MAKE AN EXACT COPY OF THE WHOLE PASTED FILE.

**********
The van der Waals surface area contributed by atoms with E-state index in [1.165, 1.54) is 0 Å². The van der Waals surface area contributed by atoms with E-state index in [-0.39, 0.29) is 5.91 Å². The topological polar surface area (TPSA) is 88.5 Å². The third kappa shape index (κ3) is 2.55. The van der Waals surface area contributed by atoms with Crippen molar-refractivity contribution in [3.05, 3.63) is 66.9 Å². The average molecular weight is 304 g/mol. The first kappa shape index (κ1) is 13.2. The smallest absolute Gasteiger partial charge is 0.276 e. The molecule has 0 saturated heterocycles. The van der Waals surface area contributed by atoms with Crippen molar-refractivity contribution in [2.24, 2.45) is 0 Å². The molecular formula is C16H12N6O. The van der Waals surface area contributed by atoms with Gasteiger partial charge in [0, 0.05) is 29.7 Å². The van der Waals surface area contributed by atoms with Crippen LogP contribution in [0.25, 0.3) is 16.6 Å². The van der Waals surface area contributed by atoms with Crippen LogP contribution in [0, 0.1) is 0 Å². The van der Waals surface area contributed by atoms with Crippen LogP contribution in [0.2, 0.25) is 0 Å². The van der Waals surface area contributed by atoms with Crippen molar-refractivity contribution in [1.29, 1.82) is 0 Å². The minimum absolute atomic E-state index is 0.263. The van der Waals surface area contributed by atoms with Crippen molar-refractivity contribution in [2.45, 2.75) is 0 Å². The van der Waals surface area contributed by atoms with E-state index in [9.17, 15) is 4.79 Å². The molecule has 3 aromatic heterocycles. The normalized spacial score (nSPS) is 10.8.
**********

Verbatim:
The van der Waals surface area contributed by atoms with E-state index in [1.165, 1.54) is 0 Å². The van der Waals surface area contributed by atoms with E-state index in [-0.39, 0.29) is 5.91 Å². The topological polar surface area (TPSA) is 88.5 Å². The third kappa shape index (κ3) is 2.55. The van der Waals surface area contributed by atoms with Crippen molar-refractivity contribution in [3.05, 3.63) is 66.9 Å². The average molecular weight is 304 g/mol. The first kappa shape index (κ1) is 13.2. The smallest absolute Gasteiger partial charge is 0.276 e. The molecule has 0 saturated heterocycles. The van der Waals surface area contributed by atoms with Crippen molar-refractivity contribution in [2.24, 2.45) is 0 Å². The molecular formula is C16H12N6O. The van der Waals surface area contributed by atoms with Gasteiger partial charge in [0, 0.05) is 29.7 Å². The van der Waals surface area contributed by atoms with Crippen LogP contribution in [0.25, 0.3) is 16.6 Å². The van der Waals surface area contributed by atoms with Crippen LogP contribution in [0, 0.1) is 0 Å². The van der Waals surface area contributed by atoms with Crippen LogP contribution in [0.2, 0.25) is 0 Å². The van der Waals surface area contributed by atoms with Crippen molar-refractivity contribution in [1.29, 1.82) is 0 Å². The minimum absolute atomic E-state index is 0.263. The van der Waals surface area contributed by atoms with Crippen molar-refractivity contribution in [2.45, 2.75) is 0 Å². The van der Waals surface area contributed by atoms with E-state index in [9.17, 15) is 4.79 Å². The molecule has 3 aromatic heterocycles. The normalized spacial score (nSPS) is 10.8.